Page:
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Volume output Issues on Seymour Duncan Pickups

Discussion in 'Pickups & Electronics [BG]' started by MCPLBASS, Dec 15, 2018.


  1. MCPLBASS

    MCPLBASS

    Dec 15, 2018
    I have exhausted myself trying to figure this out, and have brought my bass in to a local repair shop numerous times.

    I built a bass using a Music Man SMB 4A passive pickup and a SJB-3 pickup for the bridge (using 500k pots, 2V, 2T and 3 way switch). Both pickups sound great but they are not very loud compared to my P-bass.

    Using a multi-meter the SMB 4A gives me a reading of 7.5K and the SJB-3 gives a 14K reading. Together they come in around 10-11K. My P-bass has an output reading at 10.5K. The volume, however, is considerably different. The output is comparable when my built bass is at a level 7 on my amp and the P-bass at a level 2.

    There are times where the volume drops even more spontaneously and the tone gets kind of muddy.

    I should mention that the way it was wired, when both pickups are on, if you turn down one volume knob both pickup volumes decrease instead of independently.
    (It is wired in accordance with this diagram: Bass Instructions - Google Drive, with the music man pickup wired in series).

    Can this issue be fixed? Is there a way to test if volume is being lost through the pots or switch?
     
  2. eastcoasteddie

    eastcoasteddie

    Mar 24, 2006
    NoVA
    Does this happen spontaneously?

    Sounds like a definite wiring problem. Both pickups wired to one volume, or both in series with each other rather than parallel..
     
  3. MCPLBASS

    MCPLBASS

    Dec 15, 2018
    Each pickup is wired to its own volume and tone knob. Then to the switch, then to the jack. There are times when it seems okay but still not quite as loud as it should be.
     
  4. ctmullins

    ctmullins fueled by beer and coconut Gold Supporting Member

    Apr 18, 2008
    MS Gulf Coast
    I'm highly opinionated and extremely self-assured
    1. DC resistance is not a measure of pickup output (despite what many people imply). It is just one factor in pickup design.
    2. Spontaneous dropouts indicate faulty wiring, perhaps a bad solder joint or faulty switch.
    3. Your link actually contains several different diagrams, none of which match your verbal description. Got a better link?
     
  5. MCPLBASS

    MCPLBASS

    Dec 15, 2018
    1. I did not realize that. I've just always heard that the higher the DC resistance the hotter the pickup. Is there a way to test for output?
    2. Faulty wiring and bad solder joints I am assuming can be checked through visual inspection, but how can I test the quality of the switch?
    3. Sorry, I posted from my phone I thought it isolated the diagram I was copying. Here is a similar diagram. Both pickups were grounded to the back of their own respective volume pots. The SMB 4A is wired series. (Black to volume pot terminal, green and bare to ground, red and white together taped off). Capture.PNG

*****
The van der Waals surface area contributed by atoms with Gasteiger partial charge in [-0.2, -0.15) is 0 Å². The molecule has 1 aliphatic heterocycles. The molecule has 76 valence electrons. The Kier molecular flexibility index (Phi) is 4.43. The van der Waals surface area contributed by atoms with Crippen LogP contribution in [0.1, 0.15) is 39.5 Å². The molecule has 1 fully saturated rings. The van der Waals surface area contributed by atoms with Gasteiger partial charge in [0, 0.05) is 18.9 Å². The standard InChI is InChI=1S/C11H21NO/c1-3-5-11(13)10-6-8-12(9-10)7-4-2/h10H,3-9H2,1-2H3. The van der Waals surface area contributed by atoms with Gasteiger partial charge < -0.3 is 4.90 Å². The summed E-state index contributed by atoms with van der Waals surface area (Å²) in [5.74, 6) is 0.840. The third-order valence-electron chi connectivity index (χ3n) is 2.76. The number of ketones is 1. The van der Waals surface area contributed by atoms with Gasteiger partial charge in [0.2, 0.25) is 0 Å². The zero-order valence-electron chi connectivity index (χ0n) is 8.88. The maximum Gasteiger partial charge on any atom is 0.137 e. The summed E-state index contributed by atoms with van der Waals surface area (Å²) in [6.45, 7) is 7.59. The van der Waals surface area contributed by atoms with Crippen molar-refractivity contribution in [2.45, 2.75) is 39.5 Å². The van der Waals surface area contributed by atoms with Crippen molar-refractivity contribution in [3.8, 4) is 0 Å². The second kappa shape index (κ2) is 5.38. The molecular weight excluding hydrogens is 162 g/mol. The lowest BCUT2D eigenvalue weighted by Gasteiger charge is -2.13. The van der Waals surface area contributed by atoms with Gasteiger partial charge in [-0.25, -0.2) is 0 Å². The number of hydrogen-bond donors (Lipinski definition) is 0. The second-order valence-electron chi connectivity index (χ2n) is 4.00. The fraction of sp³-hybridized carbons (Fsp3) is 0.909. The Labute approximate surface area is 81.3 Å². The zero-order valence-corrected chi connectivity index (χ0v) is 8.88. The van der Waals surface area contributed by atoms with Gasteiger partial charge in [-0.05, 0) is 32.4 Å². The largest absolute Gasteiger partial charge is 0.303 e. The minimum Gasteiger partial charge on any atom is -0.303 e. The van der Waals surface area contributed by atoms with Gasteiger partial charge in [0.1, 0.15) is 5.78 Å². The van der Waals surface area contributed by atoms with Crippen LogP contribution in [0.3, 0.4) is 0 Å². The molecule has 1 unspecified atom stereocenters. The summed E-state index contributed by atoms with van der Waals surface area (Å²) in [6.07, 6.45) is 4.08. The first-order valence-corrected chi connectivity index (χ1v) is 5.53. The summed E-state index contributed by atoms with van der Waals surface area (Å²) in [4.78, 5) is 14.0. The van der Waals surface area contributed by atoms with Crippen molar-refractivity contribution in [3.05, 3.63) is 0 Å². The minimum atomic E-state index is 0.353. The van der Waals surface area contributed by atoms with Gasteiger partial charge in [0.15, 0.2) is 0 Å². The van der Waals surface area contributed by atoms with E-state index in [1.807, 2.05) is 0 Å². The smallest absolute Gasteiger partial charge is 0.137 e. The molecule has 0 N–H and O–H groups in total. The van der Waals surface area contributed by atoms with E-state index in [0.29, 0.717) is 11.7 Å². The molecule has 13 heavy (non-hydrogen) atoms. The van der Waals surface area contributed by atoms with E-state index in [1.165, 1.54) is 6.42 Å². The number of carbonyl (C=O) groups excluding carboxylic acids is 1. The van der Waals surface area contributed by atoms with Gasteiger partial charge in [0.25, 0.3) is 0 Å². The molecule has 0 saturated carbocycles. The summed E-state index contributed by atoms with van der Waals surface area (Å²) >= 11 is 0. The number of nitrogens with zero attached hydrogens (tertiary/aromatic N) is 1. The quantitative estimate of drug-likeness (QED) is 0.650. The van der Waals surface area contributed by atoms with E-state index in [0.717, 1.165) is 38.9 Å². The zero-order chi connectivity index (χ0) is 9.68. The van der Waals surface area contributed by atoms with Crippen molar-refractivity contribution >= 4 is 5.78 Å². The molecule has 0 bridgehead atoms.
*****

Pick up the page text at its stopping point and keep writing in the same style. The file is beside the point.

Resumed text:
ctmullins likes this.
  6. ctmullins

    ctmullins fueled by beer and coconut Gold Supporting Member

    Apr 18, 2008
    MS Gulf Coast
    I'm highly opinionated and extremely self-assured
    I do not know of any standardized test for pickup output. DiMarzio lists output in millivolts, but I don’t know if they publish their measurement methodology anywhere, and if they do, if it’s repeatable with other manufacturers’ pickups.

    A multimeter is really handy for situations like these. I would use one to check for continuity at various points in the circuit. Across the switch, it should read 0 (or very close) when the switch is closed, and “open” or “infinity” when it’s open (no connection). Any variation in resistance while the switch is closed is suspect. Jiggle it around while measuring, to test its robustness.

    Also use the multimeter to make sure that all grounds have (nearly) 0 ohms resistance to the barrel of the jack.

    That’s a pretty standard diagram for a Les Paul-style wiring. You can achieve independent volume controls by connecting the pickup hot to the center lug on the pot, and sending the output to the switch from the side lug (essentially swapping those two wires).
     
    MCPLBASS likes this.
  7. Laurent

    Laurent Supporting Member

    May 21, 2008
    Napa, California
    Your problem sound like bad wiring, bad solder or perhaps a bad component which is rare but happens.
    You might have to rewire the whole thing to find out. Tedious but generally effective.
     
    MCPLBASS likes this.
  8. MCPLBASS

    MCPLBASS

    Dec 15, 2018
    I have finally had a chance to open it up and take a look with a multi meter. Solder joints all look strong (pictures attached for reference). There's resistance from every point in the wiring. At some points the resistance jumps slightly (especially on the switch), but it never shows Infinite resistance. Volume output is still incredibly low (could the basswood be a factor?), And the tone won't stay consistent. IMG_20181229_221811. IMG_20181229_221840.
     

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